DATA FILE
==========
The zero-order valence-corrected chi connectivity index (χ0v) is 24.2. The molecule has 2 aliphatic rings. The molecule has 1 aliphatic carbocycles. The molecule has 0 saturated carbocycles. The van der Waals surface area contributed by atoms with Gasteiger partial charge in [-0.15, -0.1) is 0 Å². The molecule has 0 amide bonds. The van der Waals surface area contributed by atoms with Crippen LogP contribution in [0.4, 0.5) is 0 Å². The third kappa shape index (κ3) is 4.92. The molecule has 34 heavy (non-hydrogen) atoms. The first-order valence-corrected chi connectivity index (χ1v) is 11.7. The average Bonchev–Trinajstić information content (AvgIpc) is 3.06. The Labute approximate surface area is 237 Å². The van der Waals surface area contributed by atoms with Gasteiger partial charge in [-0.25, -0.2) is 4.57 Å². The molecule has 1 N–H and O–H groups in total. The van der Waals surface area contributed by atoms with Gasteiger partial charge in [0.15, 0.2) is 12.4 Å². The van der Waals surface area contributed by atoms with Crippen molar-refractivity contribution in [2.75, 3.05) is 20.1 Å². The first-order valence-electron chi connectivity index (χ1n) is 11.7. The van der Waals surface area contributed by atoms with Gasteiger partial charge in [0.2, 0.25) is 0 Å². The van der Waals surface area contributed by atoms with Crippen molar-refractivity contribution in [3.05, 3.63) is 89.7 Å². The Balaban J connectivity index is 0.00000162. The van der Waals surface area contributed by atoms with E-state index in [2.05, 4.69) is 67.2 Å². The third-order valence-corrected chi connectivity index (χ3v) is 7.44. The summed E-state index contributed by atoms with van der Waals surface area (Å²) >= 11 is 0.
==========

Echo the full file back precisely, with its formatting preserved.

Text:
The zero-order valence-corrected chi connectivity index (χ0v) is 24.2. The molecule has 2 aliphatic rings. The molecule has 1 aliphatic carbocycles. The molecule has 0 saturated carbocycles. The van der Waals surface area contributed by atoms with Gasteiger partial charge in [-0.15, -0.1) is 0 Å². The molecule has 0 amide bonds. The van der Waals surface area contributed by atoms with Crippen LogP contribution in [0.4, 0.5) is 0 Å². The third kappa shape index (κ3) is 4.92. The molecule has 34 heavy (non-hydrogen) atoms. The first-order valence-corrected chi connectivity index (χ1v) is 11.7. The average Bonchev–Trinajstić information content (AvgIpc) is 3.06. The Labute approximate surface area is 237 Å². The van der Waals surface area contributed by atoms with Gasteiger partial charge in [-0.25, -0.2) is 4.57 Å². The molecule has 1 N–H and O–H groups in total. The van der Waals surface area contributed by atoms with Gasteiger partial charge in [0.15, 0.2) is 12.4 Å². The van der Waals surface area contributed by atoms with Crippen molar-refractivity contribution in [2.75, 3.05) is 20.1 Å². The first-order valence-electron chi connectivity index (χ1n) is 11.7. The van der Waals surface area contributed by atoms with Gasteiger partial charge in [0.2, 0.25) is 0 Å². The van der Waals surface area contributed by atoms with Crippen molar-refractivity contribution in [3.05, 3.63) is 89.7 Å². The Balaban J connectivity index is 0.00000162. The van der Waals surface area contributed by atoms with E-state index in [2.05, 4.69) is 67.2 Å². The third-order valence-corrected chi connectivity index (χ3v) is 7.44. The summed E-state index contributed by atoms with van der Waals surface area (Å²) >= 11 is 0.